Budget Working Group Pre-Budget Statement:Call For An Equitable And Just Budget

Primary tabs



As the Minister for Finance tables the National Budget for Financial Year 2012/13 in Parliament tomorrow, we, members of the Policy Forum Budget Working Group, representing over 100 different Civil Society Organisations working together to increase informed civil society participation in policy making, would like to make our contribution to this key process.

The national budget will be tabled against the backdrop of continued high inflation that has caused hardships to many households during the past financial year. High costs of living characterized by rises in food and fuel prices and high interest rates has left poor citizens eager for policy decisions that will help tackle these crises. Recognising that poverty has multiple causes and steps to tackle it require numerous efforts, we put forward our key policy messages as follows:

Fair distribution of resources

We urge the Government to ensure a fair distribution of resources across the country. In 2004, the Government committed to utilize a resource allocation formula that takes four differently weighted factors into account. For example, 70% of the health grants are distributed according to the districts’ population. Because poor people tend to require health services more frequently than their more fortunate fellow citizens, 10% of the grants are distributed with respect to the districts’ poverty count. The formula also recognizes higher operational costs in rural areas and the districts’ burden of diseases by allocating 10% of the grants with respect to the mileage of medical vehicles and 10% according to the districts’ under-five mortality. However, the allocation formula is not yet being applied.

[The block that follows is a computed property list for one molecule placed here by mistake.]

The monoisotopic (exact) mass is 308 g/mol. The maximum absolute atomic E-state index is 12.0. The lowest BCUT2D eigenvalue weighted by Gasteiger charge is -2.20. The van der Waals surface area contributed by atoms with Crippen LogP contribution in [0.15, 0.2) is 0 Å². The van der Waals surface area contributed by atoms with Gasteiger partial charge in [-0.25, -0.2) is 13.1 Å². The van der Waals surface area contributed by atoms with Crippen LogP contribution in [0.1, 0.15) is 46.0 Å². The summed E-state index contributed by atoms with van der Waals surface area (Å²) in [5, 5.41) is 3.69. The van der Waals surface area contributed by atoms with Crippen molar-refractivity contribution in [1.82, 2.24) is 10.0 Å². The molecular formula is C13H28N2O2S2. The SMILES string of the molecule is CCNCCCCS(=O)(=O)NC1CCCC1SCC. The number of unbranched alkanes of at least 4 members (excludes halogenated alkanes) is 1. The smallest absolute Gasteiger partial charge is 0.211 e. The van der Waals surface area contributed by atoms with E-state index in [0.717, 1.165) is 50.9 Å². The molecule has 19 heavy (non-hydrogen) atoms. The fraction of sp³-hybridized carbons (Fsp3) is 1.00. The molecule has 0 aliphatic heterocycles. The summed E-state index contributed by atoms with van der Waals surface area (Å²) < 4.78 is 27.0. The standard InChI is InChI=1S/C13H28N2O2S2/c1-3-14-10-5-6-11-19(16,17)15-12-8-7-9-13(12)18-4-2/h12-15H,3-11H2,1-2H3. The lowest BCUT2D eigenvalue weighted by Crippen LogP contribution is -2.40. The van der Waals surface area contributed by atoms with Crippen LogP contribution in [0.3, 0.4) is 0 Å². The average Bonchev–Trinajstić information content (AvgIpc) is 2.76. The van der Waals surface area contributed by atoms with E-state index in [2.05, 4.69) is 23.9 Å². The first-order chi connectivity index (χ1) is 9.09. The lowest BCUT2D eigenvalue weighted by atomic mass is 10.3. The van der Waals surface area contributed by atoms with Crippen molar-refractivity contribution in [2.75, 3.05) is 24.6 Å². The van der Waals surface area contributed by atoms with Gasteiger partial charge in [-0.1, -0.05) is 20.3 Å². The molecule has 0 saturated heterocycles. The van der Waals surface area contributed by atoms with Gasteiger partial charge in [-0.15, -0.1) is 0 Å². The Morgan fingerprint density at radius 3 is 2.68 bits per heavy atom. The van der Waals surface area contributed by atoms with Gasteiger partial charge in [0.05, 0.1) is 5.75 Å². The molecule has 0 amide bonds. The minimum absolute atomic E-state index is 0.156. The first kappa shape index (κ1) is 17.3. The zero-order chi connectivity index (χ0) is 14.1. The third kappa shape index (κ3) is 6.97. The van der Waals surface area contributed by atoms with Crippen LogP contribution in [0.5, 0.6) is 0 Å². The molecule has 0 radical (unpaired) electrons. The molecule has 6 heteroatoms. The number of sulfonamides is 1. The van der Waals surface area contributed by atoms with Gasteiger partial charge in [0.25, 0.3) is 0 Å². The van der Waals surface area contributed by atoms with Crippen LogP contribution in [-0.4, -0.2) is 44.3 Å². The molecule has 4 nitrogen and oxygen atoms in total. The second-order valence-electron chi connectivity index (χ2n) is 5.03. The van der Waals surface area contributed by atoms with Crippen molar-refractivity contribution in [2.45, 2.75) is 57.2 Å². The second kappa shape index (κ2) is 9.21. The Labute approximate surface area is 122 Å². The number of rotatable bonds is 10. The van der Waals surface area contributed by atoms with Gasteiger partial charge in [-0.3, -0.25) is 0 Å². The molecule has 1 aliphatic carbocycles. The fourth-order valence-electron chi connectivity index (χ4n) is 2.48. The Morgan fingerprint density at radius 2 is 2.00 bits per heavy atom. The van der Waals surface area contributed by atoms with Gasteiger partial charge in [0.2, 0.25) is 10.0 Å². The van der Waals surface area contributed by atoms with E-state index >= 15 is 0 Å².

To promote social justice, we urge the Government to consistently apply the allocation formula for the disbursement of the health block grant and the health basket fund from the beginning of the next fiscal year.

Improving the quality of education through better school inspections

With respect to the education sector, the current status of school inspections is not satisfactory at all. School inspection is vital for the improvement the provision of good quality of education. In 2010/2011, only 5,789 schools out of 46,439 were inspected. In 2011/2012 only 3,935 out of 20, 368 schools were inspected. The current annual average inspection rate is approximately 20% which means that the government would need about five years to complete the inspection of all schools in Tanzania. School inspection could be one of the ways government determines, for example, why the form four pass rate in recent years has not exceeded 50 per cent or how and why a standard seven pupil who cannot read and write is able to pass the primary school leaving examination and to qualify for entry into secondary school. It is for this reason that we urge the government to consider increasing resource allocation to the school inspectorate department so that more schools can be inspected.

Effective use of resources in the agriculture sector